This therefore explains why they have put the statement out and it is unsurprising to see them off by around 10% as a result. It does however potentially leave the price exposed to further falls if investors worry that there could be more downgrades to come and as it is quite an illiquid share. The rating is also relatively high at around 18 to 19x with a yield of only a little over 2%. Thus while it is probably a quality Company for the long term, the rating doesn't leave much room for further disappointment if sales and growth in the global economy should continue to disappoint. While on the chart below I note recent lows were around the 1600p level.
On the CIS prior to this, given the quality and growth historically it scored in the 90's but the resultant downgrades could spike the score down in the short term which may also leave it vulnerable to exiting the portfolio too at the forthcoming review. This may be no bad thing in the short term though as I also note that, despite the recent relief rally in the shares after in line interims, the 12 month price momentum as well as the estimate revisions are negative which is not a great combination for a highly rated growth stock.
What a first week to the New Year in stock markets with Chinese shares being suspended limit down a couple of time this week which has spooked markets around the world. Today after they removed the trading halts the Chinese market actually managed to close up - go figure. So it seems like we will have a more positive end to the week, but I did hear an interview with Neil Woodford on the BBC Today programme talking bearishly on the outlook for China, so we may not be out of the woods just yet. To cap it off there is quite a lot of news today so lets dive right in.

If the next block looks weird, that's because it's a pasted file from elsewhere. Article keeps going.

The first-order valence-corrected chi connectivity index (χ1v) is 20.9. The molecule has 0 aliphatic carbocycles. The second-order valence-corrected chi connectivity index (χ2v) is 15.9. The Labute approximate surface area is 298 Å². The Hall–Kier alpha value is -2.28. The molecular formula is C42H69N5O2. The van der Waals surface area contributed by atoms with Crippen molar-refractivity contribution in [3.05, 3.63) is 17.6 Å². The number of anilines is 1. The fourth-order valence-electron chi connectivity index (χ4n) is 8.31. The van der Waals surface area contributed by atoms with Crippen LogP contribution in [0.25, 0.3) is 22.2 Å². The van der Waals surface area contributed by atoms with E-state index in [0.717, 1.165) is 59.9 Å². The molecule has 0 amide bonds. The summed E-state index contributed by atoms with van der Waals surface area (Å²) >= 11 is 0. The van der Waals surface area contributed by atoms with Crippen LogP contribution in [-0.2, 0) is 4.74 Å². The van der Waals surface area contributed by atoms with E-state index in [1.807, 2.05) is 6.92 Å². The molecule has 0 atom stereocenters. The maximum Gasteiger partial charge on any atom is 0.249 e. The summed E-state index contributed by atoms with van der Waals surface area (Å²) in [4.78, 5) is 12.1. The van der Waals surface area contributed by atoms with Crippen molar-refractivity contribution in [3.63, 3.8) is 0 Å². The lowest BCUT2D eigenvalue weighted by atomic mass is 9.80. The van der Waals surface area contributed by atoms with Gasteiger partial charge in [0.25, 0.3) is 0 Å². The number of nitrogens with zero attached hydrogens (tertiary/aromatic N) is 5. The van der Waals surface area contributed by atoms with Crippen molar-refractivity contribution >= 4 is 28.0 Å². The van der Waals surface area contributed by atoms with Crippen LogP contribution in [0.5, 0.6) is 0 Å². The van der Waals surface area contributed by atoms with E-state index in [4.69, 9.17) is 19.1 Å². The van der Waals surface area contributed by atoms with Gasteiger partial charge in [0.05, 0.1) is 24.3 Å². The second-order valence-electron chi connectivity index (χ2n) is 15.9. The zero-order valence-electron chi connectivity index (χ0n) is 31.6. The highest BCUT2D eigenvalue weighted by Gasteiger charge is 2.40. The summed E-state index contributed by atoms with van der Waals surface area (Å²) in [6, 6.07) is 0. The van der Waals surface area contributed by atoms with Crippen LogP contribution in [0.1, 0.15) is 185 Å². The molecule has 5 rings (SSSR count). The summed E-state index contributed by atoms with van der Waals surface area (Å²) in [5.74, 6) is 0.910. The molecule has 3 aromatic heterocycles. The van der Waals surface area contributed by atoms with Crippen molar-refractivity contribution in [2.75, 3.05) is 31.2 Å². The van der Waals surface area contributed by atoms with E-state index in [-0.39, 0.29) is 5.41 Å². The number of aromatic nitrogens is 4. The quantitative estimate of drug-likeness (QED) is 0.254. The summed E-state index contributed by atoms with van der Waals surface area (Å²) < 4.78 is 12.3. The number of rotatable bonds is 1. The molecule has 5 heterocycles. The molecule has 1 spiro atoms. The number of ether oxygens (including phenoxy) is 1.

First up in relation to the Compound Income Scores (CIS) portfolio re-screening I did at the start of the year. Worth noting that Next (NXT) have now started to buy back more shares as their share price dipped below their indicated buy back price on the back of their trading update. So this should help to support the price going forward in the short term but if the price remains below their threshold and they continue to buy back stock with their surplus cash then there may not then be any special dividend this year. Time will tell on that, but worth bearing in mind if you are attracted by the high headline yield which includes specials. Meanwhile in this weeks market volatility I also note that the two purchases of Easyjet (EZJ) and Zytronic (ZYT) that I made for the portfolio are now available at knocked down prices. So if you have done your research and like the look of those then you can pick them up at better prices now than I did when I added them to the CIS Portfolio.